Rule #1 is Show Up
By John Langford|March 2018
AIAA represents the aerospace industry’s workforce, today and tomorrow. We live in a new “golden age” of aerospace, where autonomy, AI, and electric propulsion are about to transform many sectors of our industries. This transformation will further intensify an already fierce competition for talent, as the types of skills most in demand will be sought not only by the aerospace and defense industry, but also other very vibrant parts of the economy, particularly the automotive and technology sectors. This is a huge challenge, and AIAA will be a crucial part of our industry’s efforts to meet it.
If you are a young engineer looking to advance in the profession, you already know that a professional society is a way to develop your skills, get to know your colleagues, and figure out who is really making things happen. In our family we have a saying that in the basic rules of success, rule #1 is “show up.” But often that is not so easy.
As a young engineer in my first job at one of the large aerospace primes, I remember how difficult it was to get approval to attend an AIAA conference. First, you had to join AIAA. Somebody had to pay for that. Second, somebody had to pay for my time to prepare the paper after it was accepted. Third, somebody had to pay the conference fee. Fourth, the time away from the office to attend the conference had to be approved. Finally, there were the not-insignificant travel costs. It was all too much, and I only attended one or two conferences in my early years out of school. The only good thing about the gauntlet I had to run to attend an AIAA conference was that I got to meet the senior leadership of the company, who had to approve attendance and wanted a report afterward.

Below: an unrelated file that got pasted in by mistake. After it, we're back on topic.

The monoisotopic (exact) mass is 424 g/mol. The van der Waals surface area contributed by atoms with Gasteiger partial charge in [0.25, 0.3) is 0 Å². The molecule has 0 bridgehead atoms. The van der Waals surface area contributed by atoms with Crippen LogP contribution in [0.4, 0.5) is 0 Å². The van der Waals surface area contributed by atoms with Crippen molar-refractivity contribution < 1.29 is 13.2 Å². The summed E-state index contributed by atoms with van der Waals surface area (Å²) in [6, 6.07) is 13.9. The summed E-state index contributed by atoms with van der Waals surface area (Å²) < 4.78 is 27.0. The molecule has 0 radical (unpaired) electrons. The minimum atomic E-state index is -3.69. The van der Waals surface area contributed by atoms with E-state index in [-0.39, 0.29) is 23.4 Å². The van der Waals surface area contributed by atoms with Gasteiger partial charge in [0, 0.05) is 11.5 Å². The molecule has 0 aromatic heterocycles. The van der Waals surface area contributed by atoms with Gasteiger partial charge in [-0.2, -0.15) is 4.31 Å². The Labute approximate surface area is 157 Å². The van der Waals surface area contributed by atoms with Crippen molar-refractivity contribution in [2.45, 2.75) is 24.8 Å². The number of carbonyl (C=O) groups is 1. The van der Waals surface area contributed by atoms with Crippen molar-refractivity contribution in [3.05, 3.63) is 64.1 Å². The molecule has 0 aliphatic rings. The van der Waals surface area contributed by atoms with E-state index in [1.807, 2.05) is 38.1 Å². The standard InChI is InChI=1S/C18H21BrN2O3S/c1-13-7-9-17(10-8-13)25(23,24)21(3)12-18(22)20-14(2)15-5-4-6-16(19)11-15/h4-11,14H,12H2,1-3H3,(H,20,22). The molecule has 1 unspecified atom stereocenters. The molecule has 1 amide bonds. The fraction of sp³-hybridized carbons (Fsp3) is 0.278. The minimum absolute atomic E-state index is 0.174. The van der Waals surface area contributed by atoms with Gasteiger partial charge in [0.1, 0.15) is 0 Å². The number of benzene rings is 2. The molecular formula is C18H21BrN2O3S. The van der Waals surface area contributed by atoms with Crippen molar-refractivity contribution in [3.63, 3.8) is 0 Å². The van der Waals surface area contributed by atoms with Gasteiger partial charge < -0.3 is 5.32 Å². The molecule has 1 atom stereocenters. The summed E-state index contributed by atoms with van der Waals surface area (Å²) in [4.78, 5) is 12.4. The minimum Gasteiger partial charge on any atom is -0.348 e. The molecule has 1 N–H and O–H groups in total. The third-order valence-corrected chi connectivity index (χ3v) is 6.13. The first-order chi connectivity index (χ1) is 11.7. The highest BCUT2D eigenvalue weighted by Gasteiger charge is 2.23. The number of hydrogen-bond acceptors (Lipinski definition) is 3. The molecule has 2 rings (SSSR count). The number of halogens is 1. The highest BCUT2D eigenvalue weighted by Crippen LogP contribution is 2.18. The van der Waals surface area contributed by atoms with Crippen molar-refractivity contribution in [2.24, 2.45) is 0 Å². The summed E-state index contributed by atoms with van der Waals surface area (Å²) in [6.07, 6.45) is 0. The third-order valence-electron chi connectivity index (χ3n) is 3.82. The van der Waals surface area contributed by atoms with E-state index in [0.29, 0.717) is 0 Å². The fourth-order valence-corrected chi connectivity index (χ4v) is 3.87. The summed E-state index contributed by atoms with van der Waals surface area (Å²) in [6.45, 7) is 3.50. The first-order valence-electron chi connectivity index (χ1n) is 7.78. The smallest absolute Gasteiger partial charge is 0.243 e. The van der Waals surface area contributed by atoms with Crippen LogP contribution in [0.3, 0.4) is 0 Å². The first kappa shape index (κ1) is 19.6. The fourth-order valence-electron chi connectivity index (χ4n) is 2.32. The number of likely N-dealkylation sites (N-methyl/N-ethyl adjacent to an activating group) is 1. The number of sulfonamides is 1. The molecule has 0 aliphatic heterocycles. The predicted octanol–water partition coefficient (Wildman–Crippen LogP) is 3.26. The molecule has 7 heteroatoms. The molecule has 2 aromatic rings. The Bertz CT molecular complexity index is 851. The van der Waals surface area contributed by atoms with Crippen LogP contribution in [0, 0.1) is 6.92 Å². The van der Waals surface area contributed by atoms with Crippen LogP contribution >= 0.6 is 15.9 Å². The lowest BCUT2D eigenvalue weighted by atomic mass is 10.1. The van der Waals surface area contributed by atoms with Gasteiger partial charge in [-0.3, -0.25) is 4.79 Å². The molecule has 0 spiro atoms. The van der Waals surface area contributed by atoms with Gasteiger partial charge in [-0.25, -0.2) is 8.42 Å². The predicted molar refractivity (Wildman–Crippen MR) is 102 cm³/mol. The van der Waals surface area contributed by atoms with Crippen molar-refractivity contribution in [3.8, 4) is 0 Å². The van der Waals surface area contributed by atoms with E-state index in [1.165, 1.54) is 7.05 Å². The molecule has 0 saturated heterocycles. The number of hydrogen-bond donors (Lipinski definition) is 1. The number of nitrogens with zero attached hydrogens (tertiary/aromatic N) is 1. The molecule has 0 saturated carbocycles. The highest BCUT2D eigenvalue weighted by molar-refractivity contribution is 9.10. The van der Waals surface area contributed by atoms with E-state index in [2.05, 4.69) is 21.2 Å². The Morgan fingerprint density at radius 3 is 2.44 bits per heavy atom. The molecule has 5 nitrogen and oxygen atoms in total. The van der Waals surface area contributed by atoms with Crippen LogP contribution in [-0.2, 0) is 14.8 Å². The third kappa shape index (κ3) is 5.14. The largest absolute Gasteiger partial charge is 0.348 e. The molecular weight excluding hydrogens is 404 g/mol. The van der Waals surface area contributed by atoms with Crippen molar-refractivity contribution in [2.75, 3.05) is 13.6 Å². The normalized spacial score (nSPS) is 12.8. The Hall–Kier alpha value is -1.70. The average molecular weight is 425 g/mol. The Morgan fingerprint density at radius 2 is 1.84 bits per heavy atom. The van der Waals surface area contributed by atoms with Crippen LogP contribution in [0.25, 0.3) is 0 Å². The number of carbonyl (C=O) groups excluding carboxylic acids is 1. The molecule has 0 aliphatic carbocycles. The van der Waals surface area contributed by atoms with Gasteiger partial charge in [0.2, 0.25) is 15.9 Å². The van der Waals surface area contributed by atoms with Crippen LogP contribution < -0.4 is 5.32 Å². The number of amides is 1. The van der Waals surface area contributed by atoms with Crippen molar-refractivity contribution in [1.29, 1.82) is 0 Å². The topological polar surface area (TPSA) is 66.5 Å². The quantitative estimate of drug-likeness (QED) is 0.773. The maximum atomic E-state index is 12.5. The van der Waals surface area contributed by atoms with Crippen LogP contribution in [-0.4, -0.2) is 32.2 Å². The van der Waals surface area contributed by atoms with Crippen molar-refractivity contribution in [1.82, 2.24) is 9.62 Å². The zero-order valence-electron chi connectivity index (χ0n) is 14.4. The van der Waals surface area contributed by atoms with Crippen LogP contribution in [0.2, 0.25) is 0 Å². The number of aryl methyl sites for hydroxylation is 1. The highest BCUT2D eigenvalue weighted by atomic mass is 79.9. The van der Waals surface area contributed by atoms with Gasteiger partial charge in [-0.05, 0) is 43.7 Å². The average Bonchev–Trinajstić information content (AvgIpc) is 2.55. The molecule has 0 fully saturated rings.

I suspect my experience is not unusual. AIAA has strong participation from students, but we see unsettling attrition among the “Young Professionals.” Even at the company I now run, it’s not all that clear what our policies are regarding participating in a career development event such as an AIAA forum. I also suspect other organizations face the same issue, and that it may get to be a bigger problem as the size of the organization gets bigger. Yet I am 100% convinced that if we are to increase participation in our events, we need to attack this problem as a community. Making it easier for young professionals to engage in our activities must be a top priority for AIAA.
I am passionate about ensuring we have a strong voice for student members and young professionals and want to hear about your experiences, thoughts, and ideas. What does your own organization do to promote or hinder participation in professional events? What are the “best practices” that you see as an enabler for success at the forums? How can AIAA evolve to make this easier, and what changes should we press our corporate members for? These are all important decisions that cannot be made in a vacuum and needs the leaders of our future to engage and be inspired.
I want to hear from you personally, so take a minute to reach out to me at email@example.com. Together, we’re going to change things for the better. ★